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Bill Lawry

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Full Name  William Morris Lawry
Born  (1937-02-11) 11 February 1937 (age 78)
Birth Place  Thornbury, Victoria, Australia
Role  Opening batsman
Name  William Lawry
National team   Australia
Height  1.87 m (6 ft 2 in)
Batting style  Left-hand
Bowling style  Left-arm medium pace

Bill Lawry (Cricketer)
Competition Test ODI FC List A
Matches 67 1 249 7
Runs scored 5234 27 18734 309
Batting average 47.15 27.00 50.90 51.50
100s/50s 13/27 0/0 50/100 1/1
Top score 210 27 266 108*
Balls bowled 14 0 266 0
Wickets 0 0 5 0
Bowling average n/a n/a 37.60 n/a
5 wickets in innings 0 0 0 0
10 wickets in match 0 0 0 0
Best bowling n/a n/a 1/3 n/a
Catches/stumpings 30/0 1/0 122/0 3/0

William Morris "Bill" Lawry, AM (born 11 February 1937) is a former cricketer who played for Victoria and Australia. He captained Australia in 25 Tests, winning nine, losing eight and drawing eight, and led Australia in the inaugural One Day International match, played in 1971. An opening batsman with a reputation for resolute defence, he had the ability to spend long periods of time at the crease. As his career progressed, he wound back his strokeplay to the point where he was described by an English journalist as "the corpse with pads on". Lawry was unceremoniously dumped as captain and player for the final Test of the 1970–71 Ashes series in Australia. Lawrys sacking is regarded as one of the more distasteful incidents in Australian cricket history—he was not informed personally of the selectors decision before the decision was first broadcast on radio and he only became aware of his fate when confronted by reporters. Lawry is part of the Nine Network cricket commentary team and has been in the role for over 30 years.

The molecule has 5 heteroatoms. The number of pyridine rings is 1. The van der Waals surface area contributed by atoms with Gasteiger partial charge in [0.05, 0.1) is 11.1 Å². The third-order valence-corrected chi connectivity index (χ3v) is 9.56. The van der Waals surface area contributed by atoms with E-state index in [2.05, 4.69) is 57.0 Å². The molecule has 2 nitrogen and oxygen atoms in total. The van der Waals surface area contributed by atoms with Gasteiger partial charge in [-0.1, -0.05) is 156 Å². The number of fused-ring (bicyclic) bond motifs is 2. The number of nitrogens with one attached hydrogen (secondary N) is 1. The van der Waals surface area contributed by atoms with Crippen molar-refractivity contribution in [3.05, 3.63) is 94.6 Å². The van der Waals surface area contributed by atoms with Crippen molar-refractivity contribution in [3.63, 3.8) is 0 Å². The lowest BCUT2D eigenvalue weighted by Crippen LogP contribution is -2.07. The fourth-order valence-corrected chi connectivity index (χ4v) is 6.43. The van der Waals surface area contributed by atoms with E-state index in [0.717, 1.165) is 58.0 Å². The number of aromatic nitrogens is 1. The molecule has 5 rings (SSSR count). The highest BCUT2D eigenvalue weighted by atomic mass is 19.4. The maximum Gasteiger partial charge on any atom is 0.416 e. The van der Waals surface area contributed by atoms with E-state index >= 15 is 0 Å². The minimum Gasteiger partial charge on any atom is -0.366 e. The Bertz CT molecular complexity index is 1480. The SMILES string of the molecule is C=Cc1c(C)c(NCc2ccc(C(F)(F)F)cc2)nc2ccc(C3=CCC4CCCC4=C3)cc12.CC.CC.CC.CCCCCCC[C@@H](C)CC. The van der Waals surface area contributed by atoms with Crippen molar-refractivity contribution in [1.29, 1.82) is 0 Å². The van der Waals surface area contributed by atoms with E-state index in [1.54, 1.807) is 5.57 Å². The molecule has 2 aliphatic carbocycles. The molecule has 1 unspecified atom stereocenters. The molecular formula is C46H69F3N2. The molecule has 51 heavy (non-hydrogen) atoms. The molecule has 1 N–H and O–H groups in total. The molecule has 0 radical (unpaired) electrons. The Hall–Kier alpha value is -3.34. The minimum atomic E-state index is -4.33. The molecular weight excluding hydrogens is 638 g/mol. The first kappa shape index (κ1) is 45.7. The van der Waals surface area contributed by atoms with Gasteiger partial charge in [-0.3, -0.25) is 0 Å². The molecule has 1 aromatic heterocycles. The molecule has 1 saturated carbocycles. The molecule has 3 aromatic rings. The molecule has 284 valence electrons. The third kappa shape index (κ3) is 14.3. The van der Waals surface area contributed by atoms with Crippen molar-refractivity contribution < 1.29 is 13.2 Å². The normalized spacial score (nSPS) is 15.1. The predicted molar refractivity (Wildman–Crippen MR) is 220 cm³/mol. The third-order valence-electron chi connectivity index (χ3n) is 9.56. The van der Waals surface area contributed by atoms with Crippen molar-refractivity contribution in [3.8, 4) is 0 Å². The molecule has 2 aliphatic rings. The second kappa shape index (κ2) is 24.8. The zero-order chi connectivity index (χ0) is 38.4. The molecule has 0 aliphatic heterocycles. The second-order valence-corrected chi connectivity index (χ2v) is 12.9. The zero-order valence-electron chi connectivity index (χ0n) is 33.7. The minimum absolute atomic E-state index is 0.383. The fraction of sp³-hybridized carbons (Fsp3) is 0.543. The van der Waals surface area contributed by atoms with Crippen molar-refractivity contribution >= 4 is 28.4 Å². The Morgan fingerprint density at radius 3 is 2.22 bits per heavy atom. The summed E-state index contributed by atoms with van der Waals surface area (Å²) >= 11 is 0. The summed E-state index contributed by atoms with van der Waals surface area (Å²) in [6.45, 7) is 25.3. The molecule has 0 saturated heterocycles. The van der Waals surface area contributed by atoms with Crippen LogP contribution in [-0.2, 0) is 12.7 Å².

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Early career

Bill Lawry (Cricketer) playing cricket